A clever director can do quite a bit with little more than a handful of serviceable actors, a vehicle and an open road. In fact, David Lynch, Alexander Payne and Terrence Malick have all made films using these key ingredients.
Long car trips and rest stops in strange places can force friends and families alike to deal with unresolved issues in a variety of unpredictable ways, and that is probably why filmmakers love using them. (The changes of scenery and inherent narrative metaphors are also big selling points.)
The film world is full of fun and danger on the road, and our short list of favorite indie road trip films is a great starting point for anyone looking to get psyched up for a long drive. These are the ten flicks that get us the most pumped about stepping on the gas pedal, while simultaneously making us think twice about who is going to be riding in the passenger’s seat.
10. “The Road” (2009)
Director John Hillcoat’s adaptation of Cormac McCarthy’s Pulitzer Prize-winning novel certainly isn’t the most cheerful road trip film ever made. In fact, it’s bound to make you grateful for about every source of love and support you have ever had in your life. It’s bleak, and each scene has been flushed free of nearly any trace of vibrant color. Nevertheless, it is still a brilliantly made tale about the bond between a father and son.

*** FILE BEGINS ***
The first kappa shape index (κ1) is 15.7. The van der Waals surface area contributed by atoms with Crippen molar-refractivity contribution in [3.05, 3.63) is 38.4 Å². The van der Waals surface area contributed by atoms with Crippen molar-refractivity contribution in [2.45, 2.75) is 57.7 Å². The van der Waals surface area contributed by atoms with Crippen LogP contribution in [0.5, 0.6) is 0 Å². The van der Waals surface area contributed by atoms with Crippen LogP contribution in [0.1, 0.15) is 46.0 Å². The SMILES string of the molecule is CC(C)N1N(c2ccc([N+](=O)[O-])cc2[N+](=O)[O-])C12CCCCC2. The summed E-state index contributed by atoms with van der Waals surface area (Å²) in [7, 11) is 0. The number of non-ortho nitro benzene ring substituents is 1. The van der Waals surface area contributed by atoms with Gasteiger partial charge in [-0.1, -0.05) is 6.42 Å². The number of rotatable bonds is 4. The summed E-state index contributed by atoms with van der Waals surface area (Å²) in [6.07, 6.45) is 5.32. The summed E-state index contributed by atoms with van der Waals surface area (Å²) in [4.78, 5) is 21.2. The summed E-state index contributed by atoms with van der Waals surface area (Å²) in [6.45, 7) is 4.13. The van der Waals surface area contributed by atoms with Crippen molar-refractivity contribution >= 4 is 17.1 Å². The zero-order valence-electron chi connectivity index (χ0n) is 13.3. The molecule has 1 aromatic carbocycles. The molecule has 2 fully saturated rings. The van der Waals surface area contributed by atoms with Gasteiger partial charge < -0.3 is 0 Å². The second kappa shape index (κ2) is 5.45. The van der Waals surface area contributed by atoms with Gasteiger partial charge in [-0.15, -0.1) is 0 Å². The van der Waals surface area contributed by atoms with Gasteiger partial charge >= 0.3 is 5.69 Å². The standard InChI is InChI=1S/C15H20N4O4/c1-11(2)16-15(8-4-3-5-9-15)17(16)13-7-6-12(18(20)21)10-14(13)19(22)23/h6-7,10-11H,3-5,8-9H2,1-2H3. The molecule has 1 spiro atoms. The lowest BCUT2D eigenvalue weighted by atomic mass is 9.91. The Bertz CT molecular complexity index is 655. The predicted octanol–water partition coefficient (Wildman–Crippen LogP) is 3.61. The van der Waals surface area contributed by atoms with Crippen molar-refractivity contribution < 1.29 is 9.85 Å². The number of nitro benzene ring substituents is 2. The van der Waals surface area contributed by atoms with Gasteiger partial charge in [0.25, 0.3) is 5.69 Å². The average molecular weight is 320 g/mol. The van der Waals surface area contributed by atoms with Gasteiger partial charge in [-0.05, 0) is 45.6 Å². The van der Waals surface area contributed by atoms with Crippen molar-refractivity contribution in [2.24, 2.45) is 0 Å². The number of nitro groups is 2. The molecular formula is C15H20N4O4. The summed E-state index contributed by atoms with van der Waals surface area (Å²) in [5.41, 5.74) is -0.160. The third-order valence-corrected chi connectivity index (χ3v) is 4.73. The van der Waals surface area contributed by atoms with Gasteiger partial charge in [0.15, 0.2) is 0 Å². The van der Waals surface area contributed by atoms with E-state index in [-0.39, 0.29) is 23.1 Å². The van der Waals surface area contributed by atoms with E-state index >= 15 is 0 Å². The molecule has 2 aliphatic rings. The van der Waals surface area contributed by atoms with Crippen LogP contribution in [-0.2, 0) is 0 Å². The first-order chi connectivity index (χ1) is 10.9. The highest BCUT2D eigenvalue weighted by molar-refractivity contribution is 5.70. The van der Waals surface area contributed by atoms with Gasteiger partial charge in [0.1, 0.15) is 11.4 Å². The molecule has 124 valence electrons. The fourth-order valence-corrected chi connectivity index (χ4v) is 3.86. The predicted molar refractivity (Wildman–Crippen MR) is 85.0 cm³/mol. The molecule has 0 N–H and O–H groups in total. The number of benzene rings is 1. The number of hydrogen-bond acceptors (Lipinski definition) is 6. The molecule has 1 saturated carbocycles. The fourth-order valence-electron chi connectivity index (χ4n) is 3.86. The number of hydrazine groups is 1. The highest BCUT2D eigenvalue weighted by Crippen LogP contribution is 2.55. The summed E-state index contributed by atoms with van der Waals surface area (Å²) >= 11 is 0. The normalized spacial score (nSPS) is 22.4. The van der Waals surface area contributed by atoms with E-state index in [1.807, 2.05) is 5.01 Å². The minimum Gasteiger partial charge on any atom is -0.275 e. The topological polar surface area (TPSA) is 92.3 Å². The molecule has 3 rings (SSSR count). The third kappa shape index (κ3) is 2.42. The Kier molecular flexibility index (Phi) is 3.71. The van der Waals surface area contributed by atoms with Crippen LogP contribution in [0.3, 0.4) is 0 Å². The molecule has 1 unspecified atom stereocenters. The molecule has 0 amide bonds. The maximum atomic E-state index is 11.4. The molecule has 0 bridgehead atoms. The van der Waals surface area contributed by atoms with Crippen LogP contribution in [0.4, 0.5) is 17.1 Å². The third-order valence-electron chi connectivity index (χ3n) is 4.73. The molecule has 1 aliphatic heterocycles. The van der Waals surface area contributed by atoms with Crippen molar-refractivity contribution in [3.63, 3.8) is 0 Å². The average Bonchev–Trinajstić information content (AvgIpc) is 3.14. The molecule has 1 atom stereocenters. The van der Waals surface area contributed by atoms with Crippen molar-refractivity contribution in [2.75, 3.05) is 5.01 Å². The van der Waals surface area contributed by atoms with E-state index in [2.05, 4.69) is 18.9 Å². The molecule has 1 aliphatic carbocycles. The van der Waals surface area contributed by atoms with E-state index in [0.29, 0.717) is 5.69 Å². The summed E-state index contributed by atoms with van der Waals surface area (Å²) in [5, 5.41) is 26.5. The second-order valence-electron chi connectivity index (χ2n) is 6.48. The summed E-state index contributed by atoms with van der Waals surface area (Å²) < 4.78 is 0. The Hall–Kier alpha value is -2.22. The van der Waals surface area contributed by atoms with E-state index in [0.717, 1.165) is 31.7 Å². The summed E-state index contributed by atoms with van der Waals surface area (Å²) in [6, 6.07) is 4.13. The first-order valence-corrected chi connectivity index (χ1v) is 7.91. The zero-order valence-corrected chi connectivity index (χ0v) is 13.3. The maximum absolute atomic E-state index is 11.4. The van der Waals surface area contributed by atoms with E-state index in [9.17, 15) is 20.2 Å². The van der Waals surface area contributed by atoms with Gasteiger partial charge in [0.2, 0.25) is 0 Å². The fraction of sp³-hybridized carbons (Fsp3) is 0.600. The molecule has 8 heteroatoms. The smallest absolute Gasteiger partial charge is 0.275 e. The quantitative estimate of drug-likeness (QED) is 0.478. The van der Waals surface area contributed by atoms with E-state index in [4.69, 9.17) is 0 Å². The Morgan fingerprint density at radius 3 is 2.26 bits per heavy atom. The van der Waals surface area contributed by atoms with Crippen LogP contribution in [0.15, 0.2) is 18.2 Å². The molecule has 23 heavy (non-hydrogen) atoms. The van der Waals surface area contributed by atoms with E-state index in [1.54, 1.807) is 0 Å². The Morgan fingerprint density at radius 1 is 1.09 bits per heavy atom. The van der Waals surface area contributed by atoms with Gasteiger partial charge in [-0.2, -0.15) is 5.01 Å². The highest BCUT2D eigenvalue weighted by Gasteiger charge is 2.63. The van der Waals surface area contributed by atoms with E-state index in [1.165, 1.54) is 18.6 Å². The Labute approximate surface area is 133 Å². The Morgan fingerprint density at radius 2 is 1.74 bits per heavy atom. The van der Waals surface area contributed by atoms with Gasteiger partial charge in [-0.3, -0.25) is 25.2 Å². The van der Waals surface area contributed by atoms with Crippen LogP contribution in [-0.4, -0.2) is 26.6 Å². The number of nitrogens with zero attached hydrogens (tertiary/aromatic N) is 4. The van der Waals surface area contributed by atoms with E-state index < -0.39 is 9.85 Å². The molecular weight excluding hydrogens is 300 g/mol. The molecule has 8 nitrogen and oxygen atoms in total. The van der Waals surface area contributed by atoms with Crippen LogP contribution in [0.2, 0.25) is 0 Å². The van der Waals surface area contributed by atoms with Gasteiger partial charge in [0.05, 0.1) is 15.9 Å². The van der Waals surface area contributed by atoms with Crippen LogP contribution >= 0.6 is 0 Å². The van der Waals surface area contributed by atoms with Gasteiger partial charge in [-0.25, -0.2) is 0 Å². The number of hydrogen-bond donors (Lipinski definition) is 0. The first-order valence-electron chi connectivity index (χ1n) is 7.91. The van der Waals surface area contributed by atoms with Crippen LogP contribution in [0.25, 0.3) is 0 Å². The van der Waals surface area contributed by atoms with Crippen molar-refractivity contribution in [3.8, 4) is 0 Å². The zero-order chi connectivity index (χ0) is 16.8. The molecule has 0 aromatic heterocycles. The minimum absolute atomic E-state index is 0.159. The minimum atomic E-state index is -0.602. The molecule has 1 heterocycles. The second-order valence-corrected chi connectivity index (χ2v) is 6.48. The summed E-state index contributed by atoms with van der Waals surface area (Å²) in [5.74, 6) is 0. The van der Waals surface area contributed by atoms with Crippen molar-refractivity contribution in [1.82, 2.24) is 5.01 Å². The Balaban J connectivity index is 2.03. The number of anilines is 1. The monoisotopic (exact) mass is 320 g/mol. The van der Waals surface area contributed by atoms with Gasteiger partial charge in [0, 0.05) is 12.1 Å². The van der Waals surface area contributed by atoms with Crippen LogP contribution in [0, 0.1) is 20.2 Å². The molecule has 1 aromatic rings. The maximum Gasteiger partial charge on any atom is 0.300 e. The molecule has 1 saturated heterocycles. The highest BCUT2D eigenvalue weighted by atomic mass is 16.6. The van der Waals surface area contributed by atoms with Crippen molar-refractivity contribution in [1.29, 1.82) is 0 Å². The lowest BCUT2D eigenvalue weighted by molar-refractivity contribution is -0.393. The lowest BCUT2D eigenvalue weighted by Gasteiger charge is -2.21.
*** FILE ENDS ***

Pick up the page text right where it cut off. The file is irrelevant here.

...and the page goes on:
9. “The Motorcycle Diaries” (2004)
Robert Redford executive produced this film, which was based on Ernesto “Che” Guevara’s memoir of a continent-spanning trek with his friend Alberto Granado. Filled will heartstring-tugging human encounters and knock-you-out-of-your-seat imagery, it’s definitely a viable alternative if you can’t afford to do a South American road trip in person.
8. “Sideways” (2004)
Miles (Paul Giamatti) and Jack’s (Thomas Haden Church) last hurrah of a trip into wine country before Jack’s wedding turns into one bitter pill of a story. It’s a film that any socially awkward nerd (wine-savvy or otherwise) should be able to appreciate, though. “Sideways” took home am Oscar for its screenplay in 2005 for good reason—as much as these characters make you squirm, they really are vivid, true-to-life depictions of two guys in a friendship gone south thanks to deceit and significant personality differences.
7. “The Go-Getter” (2007)
Zooey Deschanel has played a lot of weird characters who get into out-of-the-ordinary relationships over the course of her career. That said, Kate’s rapport with Mercer (Lou Taylor Pucci), the kid who steals her car in ”The Go-Getter,” is by far one of Deschanel’s most unique on-screen interactions. Come to this film to enjoy her ability to act normal under irrefutably bizarre circumstances, but stay for the killer performance by Jena Malone.
6. “The Darjeeling Limited” (2007)
No one makes a film about family quite like director Wes Anderson, who sent Francis (Owen Wilson), Peter (Adrien Brody) and Jack (Jason Schwartzman) off to India to bond on a train, bus and motorcycle trip as they rediscover one another and negotiate a few cultural misunderstandings with the locals. In terms of slow motion scenes featuring Jason Schwartzman tossing flower petals, “The Darjeeling Limited” cannot be beat.